Sources: Jets to pick GM soon

After searching for more than two weeks, the New York Jets are poised to name their next general manager. They will hire Mike Tannenbaum's replacement as early as Thursday, according to league sources.

The front-runners are John Idzik and Omar Khan, front-office executives from the Seattle Seahawks and Pittsburgh Steelers, respectively, sources said. Jets assistant GM Scott Cohen also is considered a finalist.

Idzik and Khan were brought back for second interviews this week. In fact, Idzik was scheduled to meet Wednesday with team officials. Khan's second interview occurred Tuesday.

The Jets have interviewed no fewer than nine candidates, only two of whom have GM experience -- Jerry Angelo and Ted Sundquist, formerly of the Chicago Bears and Denver Broncos, respectively. Angelo has been involved in follow-up discussions with the team, but he hasn't been invited back for a second interview.

Because they've talked to so many candidates in a seemingly meandering search, the Jets have come under criticism from those who believe it's an unattractive job. Sources close to the search, however, said from the outset it could take three weeks.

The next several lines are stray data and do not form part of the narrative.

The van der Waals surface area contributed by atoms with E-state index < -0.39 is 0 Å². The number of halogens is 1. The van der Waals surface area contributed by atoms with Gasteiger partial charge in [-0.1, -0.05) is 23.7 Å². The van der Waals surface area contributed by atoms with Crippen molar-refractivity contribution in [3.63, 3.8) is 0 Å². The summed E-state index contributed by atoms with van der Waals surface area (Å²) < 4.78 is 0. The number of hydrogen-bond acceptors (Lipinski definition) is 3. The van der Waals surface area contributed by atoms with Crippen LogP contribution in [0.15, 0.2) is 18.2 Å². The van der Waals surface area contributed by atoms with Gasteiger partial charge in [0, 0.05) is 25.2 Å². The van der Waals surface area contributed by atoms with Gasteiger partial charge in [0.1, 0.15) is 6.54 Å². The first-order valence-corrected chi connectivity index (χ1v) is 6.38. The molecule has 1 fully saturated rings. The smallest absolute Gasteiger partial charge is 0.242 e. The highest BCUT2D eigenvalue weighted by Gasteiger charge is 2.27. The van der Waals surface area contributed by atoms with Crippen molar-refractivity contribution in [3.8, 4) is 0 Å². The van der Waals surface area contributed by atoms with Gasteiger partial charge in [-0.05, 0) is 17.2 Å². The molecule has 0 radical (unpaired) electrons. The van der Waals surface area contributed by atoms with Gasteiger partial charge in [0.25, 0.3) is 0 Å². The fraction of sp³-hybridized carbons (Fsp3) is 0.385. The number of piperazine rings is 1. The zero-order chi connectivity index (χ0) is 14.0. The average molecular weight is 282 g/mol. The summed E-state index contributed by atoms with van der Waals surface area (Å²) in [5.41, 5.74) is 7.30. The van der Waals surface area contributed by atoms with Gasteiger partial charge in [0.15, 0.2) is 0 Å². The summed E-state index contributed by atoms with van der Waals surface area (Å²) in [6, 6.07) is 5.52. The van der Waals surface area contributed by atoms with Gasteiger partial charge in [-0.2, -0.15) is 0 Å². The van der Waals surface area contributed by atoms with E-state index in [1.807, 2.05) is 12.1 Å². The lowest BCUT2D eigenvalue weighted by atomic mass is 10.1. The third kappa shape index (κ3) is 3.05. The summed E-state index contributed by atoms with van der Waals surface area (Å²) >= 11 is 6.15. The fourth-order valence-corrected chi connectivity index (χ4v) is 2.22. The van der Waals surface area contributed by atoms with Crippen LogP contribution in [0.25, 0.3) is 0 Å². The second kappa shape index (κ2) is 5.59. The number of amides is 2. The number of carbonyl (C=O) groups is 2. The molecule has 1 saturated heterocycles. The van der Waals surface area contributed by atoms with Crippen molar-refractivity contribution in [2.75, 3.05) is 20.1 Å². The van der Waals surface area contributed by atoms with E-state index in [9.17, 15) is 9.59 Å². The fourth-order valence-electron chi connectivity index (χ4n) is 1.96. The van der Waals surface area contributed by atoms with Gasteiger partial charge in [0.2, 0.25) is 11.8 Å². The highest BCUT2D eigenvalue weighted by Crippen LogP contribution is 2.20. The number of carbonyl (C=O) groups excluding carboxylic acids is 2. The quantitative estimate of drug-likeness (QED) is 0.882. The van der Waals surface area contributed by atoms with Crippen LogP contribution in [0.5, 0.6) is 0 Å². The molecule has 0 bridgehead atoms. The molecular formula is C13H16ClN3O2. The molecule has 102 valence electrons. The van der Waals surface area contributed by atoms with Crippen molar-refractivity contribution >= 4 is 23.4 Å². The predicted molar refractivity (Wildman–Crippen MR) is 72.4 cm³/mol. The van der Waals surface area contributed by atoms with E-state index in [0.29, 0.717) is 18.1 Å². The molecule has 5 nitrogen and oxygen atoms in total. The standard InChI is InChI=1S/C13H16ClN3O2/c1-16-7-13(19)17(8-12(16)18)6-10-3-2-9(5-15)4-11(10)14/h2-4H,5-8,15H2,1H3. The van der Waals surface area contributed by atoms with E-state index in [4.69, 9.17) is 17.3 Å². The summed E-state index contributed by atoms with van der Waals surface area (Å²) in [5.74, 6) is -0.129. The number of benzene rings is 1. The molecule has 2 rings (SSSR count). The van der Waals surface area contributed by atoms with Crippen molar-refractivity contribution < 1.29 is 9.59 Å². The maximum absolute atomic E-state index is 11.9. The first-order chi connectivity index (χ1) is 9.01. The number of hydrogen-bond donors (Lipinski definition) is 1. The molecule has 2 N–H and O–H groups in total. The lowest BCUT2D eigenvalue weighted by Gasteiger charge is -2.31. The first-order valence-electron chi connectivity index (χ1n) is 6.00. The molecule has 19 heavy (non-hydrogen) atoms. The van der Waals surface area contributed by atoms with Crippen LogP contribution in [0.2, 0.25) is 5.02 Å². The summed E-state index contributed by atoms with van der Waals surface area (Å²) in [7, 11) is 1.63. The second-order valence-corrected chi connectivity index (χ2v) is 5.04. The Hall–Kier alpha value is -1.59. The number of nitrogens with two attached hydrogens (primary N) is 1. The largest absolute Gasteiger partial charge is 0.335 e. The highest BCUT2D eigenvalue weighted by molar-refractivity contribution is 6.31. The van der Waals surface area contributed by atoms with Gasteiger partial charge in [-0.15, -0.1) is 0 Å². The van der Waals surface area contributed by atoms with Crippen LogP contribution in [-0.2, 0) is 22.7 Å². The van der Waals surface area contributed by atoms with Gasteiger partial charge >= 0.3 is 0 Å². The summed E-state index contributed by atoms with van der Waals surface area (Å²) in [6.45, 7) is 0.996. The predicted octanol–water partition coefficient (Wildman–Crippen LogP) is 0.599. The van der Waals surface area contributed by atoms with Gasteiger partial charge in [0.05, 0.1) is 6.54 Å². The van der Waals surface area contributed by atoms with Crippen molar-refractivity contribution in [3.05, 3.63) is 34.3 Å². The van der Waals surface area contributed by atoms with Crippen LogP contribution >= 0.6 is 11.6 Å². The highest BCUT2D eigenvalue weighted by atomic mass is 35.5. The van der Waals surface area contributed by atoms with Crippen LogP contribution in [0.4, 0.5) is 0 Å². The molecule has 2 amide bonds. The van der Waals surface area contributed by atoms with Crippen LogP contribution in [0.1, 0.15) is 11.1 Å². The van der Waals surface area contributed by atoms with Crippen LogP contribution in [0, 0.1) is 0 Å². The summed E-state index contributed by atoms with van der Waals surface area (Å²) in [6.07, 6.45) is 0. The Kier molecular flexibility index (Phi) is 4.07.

The Jets decided to expand the search after interviewing the top four names on their list, including former Atlanta Falcons director of player personnel Dave Caldwell. They were reportedly prepared to offer him a $1 million housing allowance, but Caldwell was hired by the Jacksonville Jaguars.

CBSSports.com had earlier reported that the Jets would hire a new GM by Thursday.

Idzik and Khan weren't among the first round of interviews.

The Jets also changed their objective along the way. The initial goal was to hire a GM with a strong scouting background, but Idzik and Khan are experts in salary-cap management and contract negotiations. If the Jets go in that direction, it could mean a greater say in personnel for coach Rex Ryan.

Steelers GM Kevin Colbert said Khan shouldn't be stereotyped as a cap guy.

"He's very knowledgeable about how this business works -- I mean the football business, not just the business side of it," Colbert told reporters Wednesday in Pittsburgh. "He's been very strong in salary-cap administration, but he's also observed and learned a lot about how the player personnel side of things works. We think he's ready and, if he gets the opportunity, good for him."